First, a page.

“The times they are a changin”—in the middle ages authorship was no big thing, but coming to the source of information was. You needed to travel to get to the monastery libraries, and some books were inaccessible to almost anybody. Now almost everything is accesible in an instant, legally or illegally (via download methods) and the aura of the work as something which is not easy to reach has shifted to the pseudo-aura of the author or, indeed, the teacher, especially in cases where the demand exceeds the supply—where the teacher cannot accept everybody eager to learn. That’s why we pay a lot of money for the VIP zone at a concert, travel to India to see our guru, get our books signed at readings or need to read everything that our favourite theoretician wrote, in addition to attending his or her lectures personally whenever an occasion rises. Does content still matter or is it the context, the brand name of the teacher, that really counts?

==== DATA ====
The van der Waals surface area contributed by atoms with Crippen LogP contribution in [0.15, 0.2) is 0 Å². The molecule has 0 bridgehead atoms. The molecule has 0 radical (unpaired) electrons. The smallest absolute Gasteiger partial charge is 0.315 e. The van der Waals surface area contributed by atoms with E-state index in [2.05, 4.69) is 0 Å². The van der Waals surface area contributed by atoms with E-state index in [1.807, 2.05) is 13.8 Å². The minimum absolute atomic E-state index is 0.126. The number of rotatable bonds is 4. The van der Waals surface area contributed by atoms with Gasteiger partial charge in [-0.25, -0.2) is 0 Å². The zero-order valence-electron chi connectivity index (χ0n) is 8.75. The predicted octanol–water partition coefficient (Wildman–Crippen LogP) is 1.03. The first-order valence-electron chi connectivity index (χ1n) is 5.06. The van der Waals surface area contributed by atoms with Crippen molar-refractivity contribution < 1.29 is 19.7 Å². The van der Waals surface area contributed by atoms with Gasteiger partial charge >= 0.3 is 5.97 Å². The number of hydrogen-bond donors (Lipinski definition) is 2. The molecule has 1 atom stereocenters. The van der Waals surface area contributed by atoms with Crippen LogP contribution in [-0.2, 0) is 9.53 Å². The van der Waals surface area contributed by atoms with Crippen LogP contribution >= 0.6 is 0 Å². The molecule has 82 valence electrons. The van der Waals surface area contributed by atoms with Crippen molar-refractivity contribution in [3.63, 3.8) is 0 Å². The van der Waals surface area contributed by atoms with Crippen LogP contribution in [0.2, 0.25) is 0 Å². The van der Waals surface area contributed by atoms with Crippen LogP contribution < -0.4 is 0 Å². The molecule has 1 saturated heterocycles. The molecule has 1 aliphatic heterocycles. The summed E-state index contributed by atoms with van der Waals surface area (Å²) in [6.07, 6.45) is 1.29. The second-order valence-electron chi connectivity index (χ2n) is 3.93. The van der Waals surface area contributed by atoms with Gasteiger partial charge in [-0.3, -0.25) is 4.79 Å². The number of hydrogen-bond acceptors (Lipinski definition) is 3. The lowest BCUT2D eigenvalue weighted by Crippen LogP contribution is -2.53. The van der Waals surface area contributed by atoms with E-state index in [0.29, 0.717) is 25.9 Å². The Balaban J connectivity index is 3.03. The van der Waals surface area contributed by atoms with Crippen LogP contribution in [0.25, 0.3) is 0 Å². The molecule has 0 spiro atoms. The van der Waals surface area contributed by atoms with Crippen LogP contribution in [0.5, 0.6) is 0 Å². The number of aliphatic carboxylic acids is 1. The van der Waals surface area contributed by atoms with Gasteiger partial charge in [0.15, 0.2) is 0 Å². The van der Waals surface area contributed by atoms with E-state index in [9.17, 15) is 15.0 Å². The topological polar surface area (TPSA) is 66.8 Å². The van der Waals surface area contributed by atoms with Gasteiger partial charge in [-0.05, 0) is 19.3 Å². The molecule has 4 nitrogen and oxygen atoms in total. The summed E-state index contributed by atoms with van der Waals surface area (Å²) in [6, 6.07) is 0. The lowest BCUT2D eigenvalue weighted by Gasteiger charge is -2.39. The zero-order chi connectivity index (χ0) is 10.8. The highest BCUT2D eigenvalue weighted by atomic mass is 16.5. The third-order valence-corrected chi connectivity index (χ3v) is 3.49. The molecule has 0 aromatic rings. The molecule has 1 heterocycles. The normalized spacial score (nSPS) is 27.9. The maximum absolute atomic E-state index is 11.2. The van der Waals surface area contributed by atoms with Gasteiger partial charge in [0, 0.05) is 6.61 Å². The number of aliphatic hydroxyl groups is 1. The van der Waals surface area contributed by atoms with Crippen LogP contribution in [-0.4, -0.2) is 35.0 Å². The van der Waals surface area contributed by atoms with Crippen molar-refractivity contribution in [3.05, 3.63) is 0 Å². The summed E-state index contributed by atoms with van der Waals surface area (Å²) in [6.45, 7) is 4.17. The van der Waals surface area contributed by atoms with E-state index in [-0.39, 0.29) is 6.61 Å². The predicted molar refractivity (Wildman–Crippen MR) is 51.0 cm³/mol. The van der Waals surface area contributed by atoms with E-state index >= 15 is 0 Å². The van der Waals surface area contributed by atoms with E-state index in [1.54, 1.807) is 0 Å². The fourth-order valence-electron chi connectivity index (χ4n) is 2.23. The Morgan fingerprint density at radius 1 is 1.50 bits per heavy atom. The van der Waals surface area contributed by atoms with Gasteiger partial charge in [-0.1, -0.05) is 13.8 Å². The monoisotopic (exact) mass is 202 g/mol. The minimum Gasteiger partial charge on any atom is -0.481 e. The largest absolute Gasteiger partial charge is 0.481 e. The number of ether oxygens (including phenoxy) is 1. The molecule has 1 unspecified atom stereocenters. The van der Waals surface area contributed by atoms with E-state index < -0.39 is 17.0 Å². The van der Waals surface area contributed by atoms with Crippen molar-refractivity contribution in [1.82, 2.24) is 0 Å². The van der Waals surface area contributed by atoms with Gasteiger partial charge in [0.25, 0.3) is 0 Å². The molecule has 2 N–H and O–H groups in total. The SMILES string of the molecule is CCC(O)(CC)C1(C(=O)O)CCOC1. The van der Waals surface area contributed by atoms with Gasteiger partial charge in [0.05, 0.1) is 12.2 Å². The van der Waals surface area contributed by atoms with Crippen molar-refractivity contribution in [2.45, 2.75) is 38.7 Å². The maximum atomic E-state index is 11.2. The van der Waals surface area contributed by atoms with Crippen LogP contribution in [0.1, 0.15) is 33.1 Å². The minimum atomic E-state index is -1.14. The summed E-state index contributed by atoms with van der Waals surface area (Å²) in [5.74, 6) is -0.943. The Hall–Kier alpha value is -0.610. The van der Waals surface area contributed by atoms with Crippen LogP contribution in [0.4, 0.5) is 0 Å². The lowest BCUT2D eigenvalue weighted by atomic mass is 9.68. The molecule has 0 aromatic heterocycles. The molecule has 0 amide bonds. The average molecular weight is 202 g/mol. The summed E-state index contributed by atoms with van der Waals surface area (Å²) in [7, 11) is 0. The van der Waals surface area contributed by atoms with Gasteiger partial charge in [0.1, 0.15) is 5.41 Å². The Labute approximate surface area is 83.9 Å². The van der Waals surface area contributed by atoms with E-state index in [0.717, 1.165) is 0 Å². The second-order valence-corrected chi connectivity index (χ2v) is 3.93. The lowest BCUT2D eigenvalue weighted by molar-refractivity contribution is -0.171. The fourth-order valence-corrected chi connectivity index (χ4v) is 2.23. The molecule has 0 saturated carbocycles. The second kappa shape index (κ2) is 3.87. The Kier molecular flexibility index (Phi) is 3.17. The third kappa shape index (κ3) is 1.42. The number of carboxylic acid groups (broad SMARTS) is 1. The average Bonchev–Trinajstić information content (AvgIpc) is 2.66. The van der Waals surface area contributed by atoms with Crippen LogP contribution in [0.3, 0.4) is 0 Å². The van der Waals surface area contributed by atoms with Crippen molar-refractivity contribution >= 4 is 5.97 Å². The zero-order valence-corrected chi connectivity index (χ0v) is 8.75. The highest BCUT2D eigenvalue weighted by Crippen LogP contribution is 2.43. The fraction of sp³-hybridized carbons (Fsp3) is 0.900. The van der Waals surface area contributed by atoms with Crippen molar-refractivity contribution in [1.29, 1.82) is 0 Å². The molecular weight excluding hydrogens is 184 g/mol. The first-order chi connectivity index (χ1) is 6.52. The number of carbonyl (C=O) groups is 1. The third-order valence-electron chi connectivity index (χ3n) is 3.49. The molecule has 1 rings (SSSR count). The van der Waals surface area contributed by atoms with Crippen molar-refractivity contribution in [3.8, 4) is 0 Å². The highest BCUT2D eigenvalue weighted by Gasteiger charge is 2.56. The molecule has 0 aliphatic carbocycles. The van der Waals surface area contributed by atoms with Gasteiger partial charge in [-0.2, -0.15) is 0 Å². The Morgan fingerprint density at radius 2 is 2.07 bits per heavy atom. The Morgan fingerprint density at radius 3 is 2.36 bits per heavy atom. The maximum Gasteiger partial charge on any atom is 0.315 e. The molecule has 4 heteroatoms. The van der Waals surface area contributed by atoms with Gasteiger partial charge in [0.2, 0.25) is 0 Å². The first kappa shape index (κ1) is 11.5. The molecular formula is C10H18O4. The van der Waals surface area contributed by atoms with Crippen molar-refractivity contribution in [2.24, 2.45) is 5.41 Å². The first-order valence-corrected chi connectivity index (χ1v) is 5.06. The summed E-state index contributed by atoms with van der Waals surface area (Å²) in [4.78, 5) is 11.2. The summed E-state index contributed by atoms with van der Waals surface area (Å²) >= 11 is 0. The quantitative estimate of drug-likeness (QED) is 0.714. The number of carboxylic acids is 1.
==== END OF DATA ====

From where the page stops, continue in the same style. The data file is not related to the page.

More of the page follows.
|Keywords:||Aura, Authorship, Content, Teaching, Branding|
Assistant Professor, Department for Library and Information Science and Book Studies, Faculty of Arts and Sciences, University of Ljubljana, Ljubljana, Slovenia
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